Teaching unions question the size of government's 'key workers' list and warn schools may not cope
Teaching unions have hit out at the size of the Government's list of "key workers" whose children can still go to school from next week.
Frontline health care staff, delivery drivers and the police are among the list of workers deemed "essential" to the coronavirus response.
Other professions listed by the Department for Education include civil servants, journalists and those in the transport industry.
In addition, schools will also be open from Monday for vulnerable children, including those whose families have been appointed a social worker and those with special needs who require extra support.
However, the schools will only be operating with a skeleton staff after ministers across the UK ordered them to close their doors from Friday afternoon in an attempt to limit the spread of the virus.
Teachers' leaders said staff on duty may end up being swamped unless parents follow the Government's advice to only send their children if they have no alternative.
Dr Mary Bousted, joint-general secretary of the National Education Union, said: "This is a very long list and could result in some schools having the majority of pupils attending.
"This will not achieve the goal of slowing the spread of the virus.
"So it is vitally important that parents follow government advice to keep their children at home, wherever possible. Schools can only accommodate a limited number of children and the fewer children making the journey to school, and the fewer children in educational settings, the lower risk that the virus can spread."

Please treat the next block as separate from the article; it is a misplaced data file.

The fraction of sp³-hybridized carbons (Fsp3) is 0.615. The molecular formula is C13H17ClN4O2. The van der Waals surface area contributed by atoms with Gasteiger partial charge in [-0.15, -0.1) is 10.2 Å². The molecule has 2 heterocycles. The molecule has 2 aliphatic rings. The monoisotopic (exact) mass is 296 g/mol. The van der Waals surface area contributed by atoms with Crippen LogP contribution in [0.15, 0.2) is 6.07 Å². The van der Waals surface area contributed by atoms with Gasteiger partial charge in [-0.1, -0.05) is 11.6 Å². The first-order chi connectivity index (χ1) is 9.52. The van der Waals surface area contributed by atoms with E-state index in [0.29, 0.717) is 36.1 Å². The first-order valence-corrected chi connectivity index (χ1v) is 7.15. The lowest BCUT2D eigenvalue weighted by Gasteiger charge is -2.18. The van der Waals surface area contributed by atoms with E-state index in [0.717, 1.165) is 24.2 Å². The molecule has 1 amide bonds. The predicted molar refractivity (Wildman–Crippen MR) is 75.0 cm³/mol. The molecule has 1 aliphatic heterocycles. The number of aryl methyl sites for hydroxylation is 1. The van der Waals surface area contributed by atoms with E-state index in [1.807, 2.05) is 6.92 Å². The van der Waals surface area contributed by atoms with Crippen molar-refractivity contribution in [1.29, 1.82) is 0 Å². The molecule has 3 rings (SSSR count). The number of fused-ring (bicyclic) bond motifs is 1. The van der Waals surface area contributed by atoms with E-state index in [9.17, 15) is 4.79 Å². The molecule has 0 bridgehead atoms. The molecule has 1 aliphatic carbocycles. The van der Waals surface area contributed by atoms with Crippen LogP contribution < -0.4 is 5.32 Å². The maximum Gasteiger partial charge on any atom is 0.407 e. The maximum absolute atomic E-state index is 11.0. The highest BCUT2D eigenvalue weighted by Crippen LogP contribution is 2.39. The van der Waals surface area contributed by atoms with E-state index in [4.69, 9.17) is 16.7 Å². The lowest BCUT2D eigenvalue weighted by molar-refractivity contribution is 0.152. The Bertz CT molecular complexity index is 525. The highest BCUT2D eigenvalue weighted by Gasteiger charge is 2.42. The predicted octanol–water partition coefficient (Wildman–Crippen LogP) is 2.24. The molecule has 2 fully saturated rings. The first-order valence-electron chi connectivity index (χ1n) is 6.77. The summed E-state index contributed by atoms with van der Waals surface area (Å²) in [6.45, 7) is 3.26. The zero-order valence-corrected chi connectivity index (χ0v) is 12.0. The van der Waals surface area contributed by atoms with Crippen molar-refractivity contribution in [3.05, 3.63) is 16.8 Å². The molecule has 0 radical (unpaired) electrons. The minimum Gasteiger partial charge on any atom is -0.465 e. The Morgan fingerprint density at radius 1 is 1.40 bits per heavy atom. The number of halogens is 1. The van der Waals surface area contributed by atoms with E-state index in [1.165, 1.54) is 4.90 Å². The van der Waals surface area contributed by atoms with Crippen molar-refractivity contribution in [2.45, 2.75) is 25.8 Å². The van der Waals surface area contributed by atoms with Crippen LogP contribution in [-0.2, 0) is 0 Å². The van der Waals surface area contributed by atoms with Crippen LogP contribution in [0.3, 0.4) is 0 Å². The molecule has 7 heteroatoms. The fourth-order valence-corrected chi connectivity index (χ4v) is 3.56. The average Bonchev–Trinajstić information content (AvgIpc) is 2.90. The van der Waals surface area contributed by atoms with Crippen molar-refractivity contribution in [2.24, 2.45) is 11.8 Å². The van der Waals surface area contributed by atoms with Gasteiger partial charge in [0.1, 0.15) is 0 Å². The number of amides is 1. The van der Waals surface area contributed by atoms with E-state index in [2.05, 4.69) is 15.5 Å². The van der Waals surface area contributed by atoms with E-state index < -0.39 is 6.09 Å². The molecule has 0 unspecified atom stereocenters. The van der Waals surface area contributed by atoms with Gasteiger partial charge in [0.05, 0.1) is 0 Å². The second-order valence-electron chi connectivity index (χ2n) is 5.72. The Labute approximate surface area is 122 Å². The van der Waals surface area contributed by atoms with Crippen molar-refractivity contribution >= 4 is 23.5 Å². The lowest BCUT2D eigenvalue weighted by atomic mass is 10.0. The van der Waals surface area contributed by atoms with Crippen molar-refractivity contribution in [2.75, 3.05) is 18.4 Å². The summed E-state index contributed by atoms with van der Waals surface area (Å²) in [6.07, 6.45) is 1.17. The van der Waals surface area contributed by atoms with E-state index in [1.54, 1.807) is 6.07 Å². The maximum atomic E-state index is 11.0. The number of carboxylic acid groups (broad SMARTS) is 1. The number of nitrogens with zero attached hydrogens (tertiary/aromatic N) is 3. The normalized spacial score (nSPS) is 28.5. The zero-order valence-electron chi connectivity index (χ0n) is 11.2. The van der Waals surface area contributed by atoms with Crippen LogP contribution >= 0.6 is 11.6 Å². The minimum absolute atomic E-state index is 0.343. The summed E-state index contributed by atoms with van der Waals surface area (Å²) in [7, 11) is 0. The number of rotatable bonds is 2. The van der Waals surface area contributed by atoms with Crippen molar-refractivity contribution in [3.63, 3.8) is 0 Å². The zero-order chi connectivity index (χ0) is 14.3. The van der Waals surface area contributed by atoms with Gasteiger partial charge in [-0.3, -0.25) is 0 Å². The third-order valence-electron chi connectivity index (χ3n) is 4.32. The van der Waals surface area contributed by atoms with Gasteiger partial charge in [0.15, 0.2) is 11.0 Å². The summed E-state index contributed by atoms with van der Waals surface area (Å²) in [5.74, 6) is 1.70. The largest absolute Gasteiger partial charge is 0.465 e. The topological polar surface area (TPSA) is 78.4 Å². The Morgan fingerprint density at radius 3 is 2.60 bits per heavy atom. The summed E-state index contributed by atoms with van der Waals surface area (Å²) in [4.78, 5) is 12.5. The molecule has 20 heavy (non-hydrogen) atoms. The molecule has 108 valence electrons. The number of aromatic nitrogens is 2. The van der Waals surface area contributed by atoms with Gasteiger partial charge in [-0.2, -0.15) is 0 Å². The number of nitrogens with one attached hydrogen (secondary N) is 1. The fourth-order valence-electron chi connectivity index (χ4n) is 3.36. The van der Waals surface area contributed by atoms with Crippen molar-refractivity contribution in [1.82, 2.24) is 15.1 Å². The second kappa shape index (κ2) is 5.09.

Geoff Barton, general secretary of the Association of School and College Leaders, said: “We would appeal to parents on this list to follow the first principle of keeping their children at home if it all possible from Monday onwards, and to only send them to school if there is no safe alternative.
“The key worker list is extensive and schools will not be able to cope with the number of children who could potentially arrive on Monday morning.
"It is important that the public understands that this is not business as usual.
"Schools will endeavor to do their best to provide continuity of learning for all children whether at home or in school, but the provision in school is likely to be more akin to childcare than a normal timetable.
“Schools are working to an incredibly tight timescale to turn round this provision and we would ask everybody to show patience and understanding in this extremely challenging situation.”
But Downing Street insisted the list had been drawn up following "consultation across government" and would not be changed.
A spokesman for the Prime Minister said: "Employees should speak to their employers, people who can work from home should, but those who are central to the coronavirus effort have been deemed as key workers.
"We have been clear that if children can stay safely at home then they should to limit the chance of the virus spreading."